The structure tensor is defined as the outer product of the image gradient directions and in the case of two-dimensional images, the tensor is at most of rank2 and determines the local energy distribution of a neighbourhood. In practice,
2
F. Åström and M. Felsberg
0.02
Structure Tensor
Gradient Energy Tensor
Structure Tensor
Gradient Energy Tensor
MSE
0.015
0.01
0.005
0
1
Structure Tensor
Corner Detection
Good Features to Track [4]
2
3
< coarse − scale − fine >
4
Gradient Energy Tensor
Optical flow
Dense Lucas-Kanade [5]
Fig. 1. An illustration that the Gradient Energy Tensor performs comparably to the
Structure tensor in the two applications of corner detection and optical flow estimation
(sequence Teddy frames 10 and 11 [9]). The gradient energy tensor does not (necessarily) require a post-convolution of its tensor-components, which is the case in the case
of corner detection. See text for details.
to enforce robustness to noise and to form a rank-2 tensor, the structure tensor components are averaged using a post-smoothing of the tensor-components.
Furthermore, without the post-convolution operation the tenor is of rank-1 and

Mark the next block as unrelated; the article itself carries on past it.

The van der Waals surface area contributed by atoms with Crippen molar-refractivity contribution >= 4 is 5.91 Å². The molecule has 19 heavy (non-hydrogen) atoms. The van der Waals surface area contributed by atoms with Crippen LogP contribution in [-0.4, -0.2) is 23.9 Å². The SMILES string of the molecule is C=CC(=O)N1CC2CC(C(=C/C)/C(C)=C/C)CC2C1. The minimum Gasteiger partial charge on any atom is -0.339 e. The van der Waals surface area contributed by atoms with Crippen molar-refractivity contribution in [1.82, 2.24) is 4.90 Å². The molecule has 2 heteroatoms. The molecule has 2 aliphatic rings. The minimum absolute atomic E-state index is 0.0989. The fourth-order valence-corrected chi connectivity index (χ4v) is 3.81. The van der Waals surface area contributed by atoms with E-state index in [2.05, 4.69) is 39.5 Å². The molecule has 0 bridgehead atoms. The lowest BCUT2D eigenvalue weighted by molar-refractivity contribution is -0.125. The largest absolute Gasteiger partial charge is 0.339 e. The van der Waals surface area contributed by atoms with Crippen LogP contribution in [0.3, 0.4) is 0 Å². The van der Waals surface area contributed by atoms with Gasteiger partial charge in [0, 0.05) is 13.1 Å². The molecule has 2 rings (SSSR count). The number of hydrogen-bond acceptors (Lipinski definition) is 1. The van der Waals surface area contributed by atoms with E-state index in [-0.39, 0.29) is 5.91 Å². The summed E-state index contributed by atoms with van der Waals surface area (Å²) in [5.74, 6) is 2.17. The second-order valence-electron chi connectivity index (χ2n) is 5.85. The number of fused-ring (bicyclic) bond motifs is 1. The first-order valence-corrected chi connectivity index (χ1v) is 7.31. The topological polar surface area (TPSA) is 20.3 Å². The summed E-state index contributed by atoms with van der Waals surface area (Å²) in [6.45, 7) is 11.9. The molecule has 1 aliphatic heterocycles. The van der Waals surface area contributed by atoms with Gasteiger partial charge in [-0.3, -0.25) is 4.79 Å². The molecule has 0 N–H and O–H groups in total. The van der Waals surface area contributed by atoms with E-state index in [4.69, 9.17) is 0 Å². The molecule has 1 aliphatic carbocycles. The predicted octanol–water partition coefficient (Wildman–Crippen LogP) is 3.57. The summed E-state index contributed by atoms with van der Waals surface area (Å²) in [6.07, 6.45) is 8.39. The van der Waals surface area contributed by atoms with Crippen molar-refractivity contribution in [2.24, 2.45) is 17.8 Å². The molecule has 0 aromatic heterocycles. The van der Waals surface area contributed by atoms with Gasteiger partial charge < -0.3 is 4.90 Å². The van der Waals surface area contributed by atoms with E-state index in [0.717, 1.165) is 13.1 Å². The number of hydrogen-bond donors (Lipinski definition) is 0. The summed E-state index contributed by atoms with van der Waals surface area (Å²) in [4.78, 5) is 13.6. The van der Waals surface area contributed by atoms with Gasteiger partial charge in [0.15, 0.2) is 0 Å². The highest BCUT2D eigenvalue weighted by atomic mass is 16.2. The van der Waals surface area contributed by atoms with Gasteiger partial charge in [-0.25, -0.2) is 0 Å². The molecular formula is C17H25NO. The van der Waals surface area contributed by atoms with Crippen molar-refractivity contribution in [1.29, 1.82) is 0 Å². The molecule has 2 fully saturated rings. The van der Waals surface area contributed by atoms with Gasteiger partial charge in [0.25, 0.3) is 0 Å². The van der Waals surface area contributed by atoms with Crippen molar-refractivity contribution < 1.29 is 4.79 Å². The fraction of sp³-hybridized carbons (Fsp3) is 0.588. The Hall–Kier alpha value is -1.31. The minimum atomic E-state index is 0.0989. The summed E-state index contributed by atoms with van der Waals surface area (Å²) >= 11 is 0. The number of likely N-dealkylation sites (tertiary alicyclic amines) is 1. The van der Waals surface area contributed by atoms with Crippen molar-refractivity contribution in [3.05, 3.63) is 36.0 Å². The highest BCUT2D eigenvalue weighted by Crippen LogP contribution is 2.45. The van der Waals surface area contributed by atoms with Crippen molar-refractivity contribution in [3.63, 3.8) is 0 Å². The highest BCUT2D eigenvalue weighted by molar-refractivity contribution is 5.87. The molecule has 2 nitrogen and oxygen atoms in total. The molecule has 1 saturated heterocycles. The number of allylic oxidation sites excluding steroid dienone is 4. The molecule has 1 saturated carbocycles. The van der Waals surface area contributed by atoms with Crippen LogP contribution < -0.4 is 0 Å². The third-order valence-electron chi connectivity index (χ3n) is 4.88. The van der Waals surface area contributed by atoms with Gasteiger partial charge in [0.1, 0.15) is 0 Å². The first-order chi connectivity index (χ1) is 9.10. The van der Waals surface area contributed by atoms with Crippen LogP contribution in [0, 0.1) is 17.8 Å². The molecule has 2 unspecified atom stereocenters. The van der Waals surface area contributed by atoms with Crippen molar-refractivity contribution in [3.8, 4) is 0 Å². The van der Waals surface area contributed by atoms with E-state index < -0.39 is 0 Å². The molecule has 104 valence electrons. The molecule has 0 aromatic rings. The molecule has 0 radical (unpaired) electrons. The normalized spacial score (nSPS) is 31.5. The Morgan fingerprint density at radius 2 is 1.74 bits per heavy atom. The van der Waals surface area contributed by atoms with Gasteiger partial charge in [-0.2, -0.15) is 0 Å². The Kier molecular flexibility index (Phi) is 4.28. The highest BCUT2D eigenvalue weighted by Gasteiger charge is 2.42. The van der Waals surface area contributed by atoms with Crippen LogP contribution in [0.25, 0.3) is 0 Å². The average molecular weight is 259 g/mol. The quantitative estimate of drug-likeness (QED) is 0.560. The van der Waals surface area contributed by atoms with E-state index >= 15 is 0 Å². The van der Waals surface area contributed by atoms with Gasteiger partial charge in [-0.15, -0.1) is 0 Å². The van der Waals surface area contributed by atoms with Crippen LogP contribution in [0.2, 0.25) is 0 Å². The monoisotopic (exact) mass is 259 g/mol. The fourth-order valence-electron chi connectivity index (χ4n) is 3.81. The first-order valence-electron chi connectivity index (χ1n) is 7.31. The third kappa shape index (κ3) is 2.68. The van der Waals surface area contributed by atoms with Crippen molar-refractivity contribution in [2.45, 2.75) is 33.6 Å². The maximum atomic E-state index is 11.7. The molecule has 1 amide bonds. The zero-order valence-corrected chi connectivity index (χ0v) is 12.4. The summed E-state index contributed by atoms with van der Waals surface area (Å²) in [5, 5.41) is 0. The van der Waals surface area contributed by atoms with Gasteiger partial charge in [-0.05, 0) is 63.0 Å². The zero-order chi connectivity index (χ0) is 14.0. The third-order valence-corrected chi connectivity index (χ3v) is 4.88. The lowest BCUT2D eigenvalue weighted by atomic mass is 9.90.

thus it cannot be used to describe corners and junctions in the image structure.
The averaged structure tensor can also be viewed as a second-moment matrix,
which estimates the local variance of the image data [8].
The gradient energy tensor is particularly suitable when considering graphical processing units (GPU). A GPU is a high-performance graphics card and
is designed for massive parallelization of data-processing tasks. The GPU architecture is most suitable for problems with high spatial locality in the image
plane and is therefore very fitting for the solution of partial differential equations (PDE). In this work we present a novel tensor-based PDE, which uses the
gradient energy tensor for image enhancement and utilize the GPU architecture
to enable real-time image enhancement.
The standard approach to image filtering using PDE’s is defined using the
structure tensor, a rank-2 tensor which is transformed such that it describes the
direction parallel to the image structure. This approach does not allow for realtime computations of high-resolution colour images since the tensor is defined
using several convolutions of the tensor components. In contrast, the gradient
energy tensor does not requires any convolution to form a rank-2 tensor but
yet performs equally well, or better in denoising, when considering the resulting
peak signal to noise ratio (PSNR) and structural similarity index (SSIM) [10].
Tensor Estimation for Corner Detection, Optical Flow and Denoising
1.1
3
Contributions
In this work we present a lesser known tensor: the gradient energy tensor as an
alternative to the commonly used structure tensor. Our main contribution is a
novel PDE-based denoising scheme which utilize the gradient energy tensor to
drive an image enhancement process. In section 3.1 we adopt the Good Features
to Track [4] framework to our tensor formulation and show comparable performance to the structure tensor using a repeatability test for different viewpoint
angles. We also demonstrate that it is possible to solve the Lucas-Kanade [5]